In attempt to fill the plug the existing gaps in the labour market in order to produce demand-driven graduates, the International University of Management (IUM) and the Namibia Chamber of Commerce and Industry met last week to explore ways in which the two institutions can collaborate.
The discussion also dealt with student internships that are needed for them to gain on-the-job experience in their chosen industry.
Of late, students have been complaining of institutions, particularly private companies, refusing them internship opportunities to gain work experience and prepare for the job market, despite Cabinet having issued a directive for a national internship programme.
It was also noted, with great concern, that some private institutions do not want to employ graduates fresh from any tertiary institution, even if they excelled in their studies.
The main focus of the discussion was to develop joint strategies aimed at identifying the skills gaps in the labour market and for the university to provide the necessary training and further fine-tune the curriculum around the identified needs.
IUM spokesperson Hilia Sikanda said the meeting was organised as part of IUM’s policy of continuous engagement with key stakeholders and captains of industry and commerce on matters related to training.
IUM deputy vice-chancellor Professor Earl Taylor emphasised the need for cooperation between the private and public sector in training students before they enter the job market. He said the imbalance in the labour market would result in “overheating” of the economy, while disadvantaging the consumer in the process.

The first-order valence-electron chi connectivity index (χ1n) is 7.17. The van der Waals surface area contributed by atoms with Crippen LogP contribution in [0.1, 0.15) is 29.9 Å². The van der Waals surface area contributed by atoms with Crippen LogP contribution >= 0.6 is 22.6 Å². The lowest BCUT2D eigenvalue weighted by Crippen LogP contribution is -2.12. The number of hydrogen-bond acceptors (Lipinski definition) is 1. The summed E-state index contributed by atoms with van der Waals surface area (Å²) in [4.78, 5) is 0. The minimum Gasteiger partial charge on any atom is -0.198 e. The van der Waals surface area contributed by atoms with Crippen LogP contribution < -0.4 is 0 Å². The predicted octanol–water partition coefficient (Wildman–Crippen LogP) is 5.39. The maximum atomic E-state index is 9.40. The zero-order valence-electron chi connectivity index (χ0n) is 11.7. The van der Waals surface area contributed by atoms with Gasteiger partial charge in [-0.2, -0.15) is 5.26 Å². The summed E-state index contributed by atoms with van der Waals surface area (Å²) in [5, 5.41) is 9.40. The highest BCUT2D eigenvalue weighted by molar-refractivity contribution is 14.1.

Taylor urged the NCCI to strive towards creating an level playing field between the private and public sectors, while the role of the institutions of higher learning would be to produce graduates with skills needed by the labour market.
Both institutions agreed on the need for more stakeholder engagement between industry leaders and institutions of higher learning, as the reluctance of industries to train students, as part of the job attachments, remains a challenge that both parties are trying to tackle separately.
NCCI head of advocacy Leonard Kamwi said the curriculum must to prepare graduates for the real world. He noted though that the NCCI is not a regulatory body, hence cannot mandate its members to provide practical training to graduates.
However, Kamwi promised students that he would continue to motivate NCCI members to facilitate job attachments and that he would provide a report towards the end of the year on the progress made.
Sikanda said IUM continues to develop qualifications driven by the real demands of the labour market, as well as those designed to make a significant contribution to bridging the various knowledge gaps in the country, in line with the Cabinet-approved National Human Resource Plan for 2010-2025.